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TitleInclusive education in the South African context : analysing how cultural diversity is accommodated in five former model c schools in Bloemfontein
AuthorLiphapang, Maphoka Christina
SubjectCentral University of Technology, Free State - Dissertations
SubjectInclusive education - South Africa - Bloemfontein
SubjectMulticultural education - South Africa - Bloemfontein
SubjectEducational equalization - South Africa - Bloemfontein
SubjectSchool integration - South Africa - Bloemfontein
SubjectDissertations, academic - South Africa - Bloemfontein
Format4 958 115 bytes
AbstractThesis (Phd.) - Central University of Technology, Free State, 2008
AbstractThis study investigates whether five former Model C schools in Bloemfontein are inclusive of diverse cultures found among their learner population. In apartheid South Africa segregation on the basis of racial and cultural difference was policy. Therefore, post apartheid legislation and policies, coupled with the fact that inclusion is not always understood or welcomed where people are used to segregated systems necessitated this investigation. The study was qualitative in nature and Buskens-Meulenberg’s Free Attitude Interview (FAI) was used as a main source of data collection. Principals of the five former Model C schools that formed part of this study and three university students who are former Model C schools learners were interviewed using open ended questions. It was important to employ the Free Attitude Interview because it meant the interviewees were free to talk about anything they felt like, as long as it was within the framework of the starting question. Secondly, it allowed for reflection on the dominant discourse and also gave a voice to the dominated discourse. To arrive at the findings data was analyzed and interpreted using Fairclough’s Textual Oriented Discourse Analysis (TODA). This method of analysis allowed the researcher to look not only at the text of the interviews but also at their discursive practices. The following findings emerged from the data analysis. The general finding from the data collected from both the principals and students was that these schools expected learners from diverse cultural backgrounds to adapt to the existing ‘school culture’ which is white middle class. The curriculum delivery, staff provisioning, and everything within the schools was found to reflect ‘white middle class culture’. The interviews from both the principals and students indicated that instead of being inclusive of all learners these schools go out of their way to assimilate children from other cultures especially black children. While this is the case it is also clear that the two groups of respondents view this differently. To the white school principals this is an accepted and normal way consciously encouraged and promoted. On the other hand this is a sore point to the black students which led them to feel that they did not belong in these schools and left them with feelings of alienation. I therefore argue that in spite of the rhetoric endorsing equity, redress, justice and respect for difference including cultural diversity, little has changed in terms of educational outcomes. Young black children who go to these former Model C schools still face exclusionary practices despite the fact that these schools have been open to all racial groups and they are physically there. While I have taken care not to generalize from the findings, – since this was never the intention of the study - I nevertheless drew the conclusion that these schools are actually not inclusive of learners from diverse cultural backgrounds. Adhering to the ‘ethos’ of the school and thereby maintaining the status quo seems to be the main objective of the schools (principals). In-fact black learners in these schools continue to experience exclusion and explicit racism. The study concludes that power structures in these schools – management and governance -, curriculum and the way it is delivered and all other activities within the school are used to reinforce domination of the learners from cultural backgrounds other than that of the school. From the findings the study recommend that for these schools to be truly inclusive of learners from diverse cultural backgrounds the Department of Education should take a leading role in ensuring that transformation takes place in these schools and they become inclusive of all learners. For this nation to be a true rainbow nation the Department of Education should not leave the transformation of these schools to the School Management Teams and Governing Bodies. Recommendations on what schools themselves can do to ensure that they accommodate, acknowledge and reflect cultural diversity and as such are inclusive of all learners are also given. Furthermore suggestions for relevant future research, based on the findings are made.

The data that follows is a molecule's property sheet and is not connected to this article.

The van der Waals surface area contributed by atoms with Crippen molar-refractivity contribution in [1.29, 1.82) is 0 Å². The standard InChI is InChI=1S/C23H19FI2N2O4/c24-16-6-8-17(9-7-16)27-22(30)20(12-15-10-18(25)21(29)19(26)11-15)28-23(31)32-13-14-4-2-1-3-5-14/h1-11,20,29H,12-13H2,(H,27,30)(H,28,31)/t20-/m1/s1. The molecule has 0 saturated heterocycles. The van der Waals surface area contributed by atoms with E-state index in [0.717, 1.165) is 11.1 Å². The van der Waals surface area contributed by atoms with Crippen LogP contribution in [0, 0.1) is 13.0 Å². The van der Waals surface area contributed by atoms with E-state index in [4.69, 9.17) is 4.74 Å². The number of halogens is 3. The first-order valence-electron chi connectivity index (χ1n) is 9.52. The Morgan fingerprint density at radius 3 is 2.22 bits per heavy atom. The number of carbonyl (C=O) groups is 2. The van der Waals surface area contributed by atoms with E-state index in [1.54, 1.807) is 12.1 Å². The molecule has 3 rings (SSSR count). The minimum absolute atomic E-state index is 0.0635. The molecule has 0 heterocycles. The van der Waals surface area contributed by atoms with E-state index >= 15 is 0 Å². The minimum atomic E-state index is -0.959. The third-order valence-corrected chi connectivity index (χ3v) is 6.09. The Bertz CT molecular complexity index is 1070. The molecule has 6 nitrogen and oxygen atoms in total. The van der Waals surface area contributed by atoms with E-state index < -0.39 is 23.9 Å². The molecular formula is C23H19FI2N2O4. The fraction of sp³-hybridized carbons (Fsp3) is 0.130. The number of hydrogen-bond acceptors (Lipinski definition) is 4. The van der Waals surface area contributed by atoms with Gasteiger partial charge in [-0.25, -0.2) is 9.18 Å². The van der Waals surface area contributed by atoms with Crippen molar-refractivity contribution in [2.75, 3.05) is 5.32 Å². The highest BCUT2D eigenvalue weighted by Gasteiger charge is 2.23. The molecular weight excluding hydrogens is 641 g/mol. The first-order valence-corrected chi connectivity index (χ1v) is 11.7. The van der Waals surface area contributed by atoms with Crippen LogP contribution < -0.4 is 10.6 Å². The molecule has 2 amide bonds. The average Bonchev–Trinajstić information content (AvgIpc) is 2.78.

PublisherBloemfontein : Central University of Technology, Free State